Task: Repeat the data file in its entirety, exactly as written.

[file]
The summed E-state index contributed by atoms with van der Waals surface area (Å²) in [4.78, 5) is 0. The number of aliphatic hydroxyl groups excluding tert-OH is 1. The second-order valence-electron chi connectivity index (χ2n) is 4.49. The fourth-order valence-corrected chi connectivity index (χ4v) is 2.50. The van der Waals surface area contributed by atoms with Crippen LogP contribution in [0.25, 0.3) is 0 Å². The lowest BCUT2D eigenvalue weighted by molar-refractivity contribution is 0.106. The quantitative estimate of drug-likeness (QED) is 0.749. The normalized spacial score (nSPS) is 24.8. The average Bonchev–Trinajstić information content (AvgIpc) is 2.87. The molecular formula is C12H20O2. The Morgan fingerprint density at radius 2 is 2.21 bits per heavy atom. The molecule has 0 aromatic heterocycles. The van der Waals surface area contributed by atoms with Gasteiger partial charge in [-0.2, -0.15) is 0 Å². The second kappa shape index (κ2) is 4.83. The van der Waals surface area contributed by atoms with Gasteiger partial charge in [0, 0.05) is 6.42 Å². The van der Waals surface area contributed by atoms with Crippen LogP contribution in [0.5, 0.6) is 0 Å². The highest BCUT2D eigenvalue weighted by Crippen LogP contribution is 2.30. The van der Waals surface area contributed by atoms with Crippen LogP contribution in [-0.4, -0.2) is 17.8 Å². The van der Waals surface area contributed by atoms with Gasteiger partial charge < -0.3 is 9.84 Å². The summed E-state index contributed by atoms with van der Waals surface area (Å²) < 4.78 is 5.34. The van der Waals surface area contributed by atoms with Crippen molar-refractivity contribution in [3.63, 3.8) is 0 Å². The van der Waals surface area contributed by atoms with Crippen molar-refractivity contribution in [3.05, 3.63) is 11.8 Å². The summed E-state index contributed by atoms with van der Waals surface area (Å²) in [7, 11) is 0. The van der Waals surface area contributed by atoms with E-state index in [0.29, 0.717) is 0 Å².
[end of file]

The summed E-state index contributed by atoms with van der Waals surface area (Å²) in [4.78, 5) is 0. The number of aliphatic hydroxyl groups excluding tert-OH is 1. The second-order valence-electron chi connectivity index (χ2n) is 4.49. The fourth-order valence-corrected chi connectivity index (χ4v) is 2.50. The van der Waals surface area contributed by atoms with Crippen LogP contribution in [0.25, 0.3) is 0 Å². The lowest BCUT2D eigenvalue weighted by molar-refractivity contribution is 0.106. The quantitative estimate of drug-likeness (QED) is 0.749. The normalized spacial score (nSPS) is 24.8. The average Bonchev–Trinajstić information content (AvgIpc) is 2.87. The molecular formula is C12H20O2. The Morgan fingerprint density at radius 2 is 2.21 bits per heavy atom. The molecule has 0 aromatic heterocycles. The van der Waals surface area contributed by atoms with Gasteiger partial charge in [-0.2, -0.15) is 0 Å². The second kappa shape index (κ2) is 4.83. The van der Waals surface area contributed by atoms with Gasteiger partial charge in [0, 0.05) is 6.42 Å². The van der Waals surface area contributed by atoms with Crippen LogP contribution in [0.5, 0.6) is 0 Å². The highest BCUT2D eigenvalue weighted by Crippen LogP contribution is 2.30. The van der Waals surface area contributed by atoms with Crippen LogP contribution in [-0.4, -0.2) is 17.8 Å². The van der Waals surface area contributed by atoms with Gasteiger partial charge < -0.3 is 9.84 Å². The summed E-state index contributed by atoms with van der Waals surface area (Å²) < 4.78 is 5.34. The van der Waals surface area contributed by atoms with Crippen molar-refractivity contribution in [3.63, 3.8) is 0 Å². The van der Waals surface area contributed by atoms with Crippen molar-refractivity contribution in [3.05, 3.63) is 11.8 Å². The summed E-state index contributed by atoms with van der Waals surface area (Å²) in [7, 11) is 0. The van der Waals surface area contributed by atoms with E-state index in [0.29, 0.717) is 0 Å².